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Tale of a lawyer and his saxophone

By Pascal Mwandambo Orido | August 16th 2012

By Pascal Mwandambo

When you watch Duncan Mwanyumba play his saxophone, you get the impression that he has done this all his life. The mastery is good and the voice accompanying the instrument soothing. He plays various tunes ranging from rumba and benga to blues, gospel and taarab. His round-rimmed glasses and bushy moustache give him the demeanour of a Country music singer.

He is at peace with himself and therefore reaches out to his listeners to soothe their souls. He soothes his soul too after a painstaking day in the corridors of the courts, for Mwanyumba, 56, is a lawyer.

“I am an enthusiast of cultural issues and music, especially soft music. When I play my saxophone, I feel elevated above the clouds, all my stress dissolves into a sea of joy and tranquility,” Mwanyumba told The Standard in an interview.

With a wry smile on his face Mwanyumba says there are two addictions that he has always stirred clear of, namely football and alcohol.

“Well, once in a while I enjoy watching football from a distance but I am neither a fan nor a fanatic of soccer. There are other pleasures of life to pursue,” says Mwanyumba, suddenly grabbing his saxophone and belting out a popular Daudi Kabaka tune.

A socialite, Mwanyumba plays his saxophone in church, at funerals and weddings in every event that he has been invited to in Taita-Taveta County.

He says he bought the secondhand saxophone in Arusha, Tanzania, in 2003 at Sh32,000 when he was working as Defence Attorney for the International Tribunal for Rwanda. He worked for the Tribunal for five years.

“I have always enjoyed seeing musicians playing the saxophone locally known as mdomo wa bata. While in Tanzania I met a sax player called Sylvester Budodi who taught me how to play the instrument. I learnt every trick and finally I could play various tunes. I was elated,” says Mwanyumba.

He says his love for music made him come up with the idea of  the East African Orchestra. He mooted the idea while in Nairobi and brought to fruition while in Tanzania. He performed with the Orchestra while still serving under the Tribunal.

As a student at Alliance Boys, he often performed at the National Music Festival at the Kenyatta Conference Centre but the one performance he has never forgotten was  in 1977.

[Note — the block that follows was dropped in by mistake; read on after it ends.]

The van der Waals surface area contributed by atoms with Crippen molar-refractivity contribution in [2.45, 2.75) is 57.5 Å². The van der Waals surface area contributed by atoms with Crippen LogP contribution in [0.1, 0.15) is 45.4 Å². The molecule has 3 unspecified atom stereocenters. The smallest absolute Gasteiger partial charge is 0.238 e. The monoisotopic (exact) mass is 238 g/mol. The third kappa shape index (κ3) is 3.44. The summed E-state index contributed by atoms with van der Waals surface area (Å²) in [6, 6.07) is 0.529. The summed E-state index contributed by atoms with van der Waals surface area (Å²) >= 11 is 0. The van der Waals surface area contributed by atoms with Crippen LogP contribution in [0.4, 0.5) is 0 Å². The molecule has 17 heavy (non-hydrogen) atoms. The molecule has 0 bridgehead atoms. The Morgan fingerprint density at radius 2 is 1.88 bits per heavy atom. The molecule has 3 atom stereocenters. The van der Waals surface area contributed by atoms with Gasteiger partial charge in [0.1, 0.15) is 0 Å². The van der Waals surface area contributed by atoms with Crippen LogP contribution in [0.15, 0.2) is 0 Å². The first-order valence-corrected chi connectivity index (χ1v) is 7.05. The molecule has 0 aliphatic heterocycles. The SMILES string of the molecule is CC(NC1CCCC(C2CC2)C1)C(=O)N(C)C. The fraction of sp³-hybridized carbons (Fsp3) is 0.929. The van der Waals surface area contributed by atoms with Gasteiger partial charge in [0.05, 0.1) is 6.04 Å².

“I competed with the late Darius Mbela who was then a Permanent Secretary. He was competing in the tenor open category and his tune was There is a boat leaving for New York.
“Of course, Mbela beat me but I was so excited to take on such a powerful figure during those days.”

Cultural extravanza
He says the late politician, who was a musician in his own right, had joined the competition as a private entrant.

Mwanyumba was behind the formation of the Koinange Street Carnival, an entertainment and cultural extravanganza which he began by virtue of the fact that his law firm offices are situated at the street.

He explains:  “I wanted to remove the impression that the street is a notorious red light district.”

“I felt obliged to tell the world that apart from the sex work, there are other important commercial activities going on there including banking as well as higher education (the University of Nairobi is located at the end of the street,” he says.

The lawyer is also behind the Malaika Festival, an annual cultural and entertainment event in honour of the late musician Fadhili William of Malaika fame.

The annual event has proved popular in the county, with cultural dances like Mwazindika being played as well as showcasing Taita traditional foods such as kimanga, munavu, kipunde and kisongo.
“My plans are to make Malaika Festival the premier cultural and entertainment event in the county,” says Mwanyumba.

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